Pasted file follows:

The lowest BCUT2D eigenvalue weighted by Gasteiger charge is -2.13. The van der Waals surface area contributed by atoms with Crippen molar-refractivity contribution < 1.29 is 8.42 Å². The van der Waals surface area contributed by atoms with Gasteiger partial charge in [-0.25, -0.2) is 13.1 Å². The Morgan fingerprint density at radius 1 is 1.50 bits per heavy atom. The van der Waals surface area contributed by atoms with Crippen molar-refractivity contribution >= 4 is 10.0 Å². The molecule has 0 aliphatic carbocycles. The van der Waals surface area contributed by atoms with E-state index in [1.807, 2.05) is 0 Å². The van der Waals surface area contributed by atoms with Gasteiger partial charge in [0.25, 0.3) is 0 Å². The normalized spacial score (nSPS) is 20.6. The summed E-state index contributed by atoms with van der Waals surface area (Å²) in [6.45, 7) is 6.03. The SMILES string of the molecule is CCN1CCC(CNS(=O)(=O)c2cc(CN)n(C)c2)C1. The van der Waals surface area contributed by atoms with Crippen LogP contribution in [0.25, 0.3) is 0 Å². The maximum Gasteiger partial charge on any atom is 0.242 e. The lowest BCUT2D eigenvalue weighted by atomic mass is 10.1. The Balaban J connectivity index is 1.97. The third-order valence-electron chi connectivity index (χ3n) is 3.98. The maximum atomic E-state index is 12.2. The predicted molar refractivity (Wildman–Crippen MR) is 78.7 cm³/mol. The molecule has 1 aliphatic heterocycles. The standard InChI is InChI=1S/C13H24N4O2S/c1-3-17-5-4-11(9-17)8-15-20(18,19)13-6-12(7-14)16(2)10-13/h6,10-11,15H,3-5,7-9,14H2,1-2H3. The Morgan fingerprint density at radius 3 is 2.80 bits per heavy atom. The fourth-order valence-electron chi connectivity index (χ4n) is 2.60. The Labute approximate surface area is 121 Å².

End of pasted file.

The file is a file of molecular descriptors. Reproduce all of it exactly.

The lowest BCUT2D eigenvalue weighted by Gasteiger charge is -2.13. The van der Waals surface area contributed by atoms with Crippen molar-refractivity contribution < 1.29 is 8.42 Å². The van der Waals surface area contributed by atoms with Gasteiger partial charge in [-0.25, -0.2) is 13.1 Å². The Morgan fingerprint density at radius 1 is 1.50 bits per heavy atom. The van der Waals surface area contributed by atoms with Crippen molar-refractivity contribution >= 4 is 10.0 Å². The molecule has 0 aliphatic carbocycles. The van der Waals surface area contributed by atoms with E-state index in [1.807, 2.05) is 0 Å². The van der Waals surface area contributed by atoms with Gasteiger partial charge in [0.25, 0.3) is 0 Å². The normalized spacial score (nSPS) is 20.6. The summed E-state index contributed by atoms with van der Waals surface area (Å²) in [6.45, 7) is 6.03. The SMILES string of the molecule is CCN1CCC(CNS(=O)(=O)c2cc(CN)n(C)c2)C1. The van der Waals surface area contributed by atoms with Crippen LogP contribution in [0.25, 0.3) is 0 Å². The maximum Gasteiger partial charge on any atom is 0.242 e. The lowest BCUT2D eigenvalue weighted by atomic mass is 10.1. The Balaban J connectivity index is 1.97. The third-order valence-electron chi connectivity index (χ3n) is 3.98. The maximum atomic E-state index is 12.2. The predicted molar refractivity (Wildman–Crippen MR) is 78.7 cm³/mol. The molecule has 1 aliphatic heterocycles. The standard InChI is InChI=1S/C13H24N4O2S/c1-3-17-5-4-11(9-17)8-15-20(18,19)13-6-12(7-14)16(2)10-13/h6,10-11,15H,3-5,7-9,14H2,1-2H3. The Morgan fingerprint density at radius 3 is 2.80 bits per heavy atom. The fourth-order valence-electron chi connectivity index (χ4n) is 2.60. The Labute approximate surface area is 121 Å².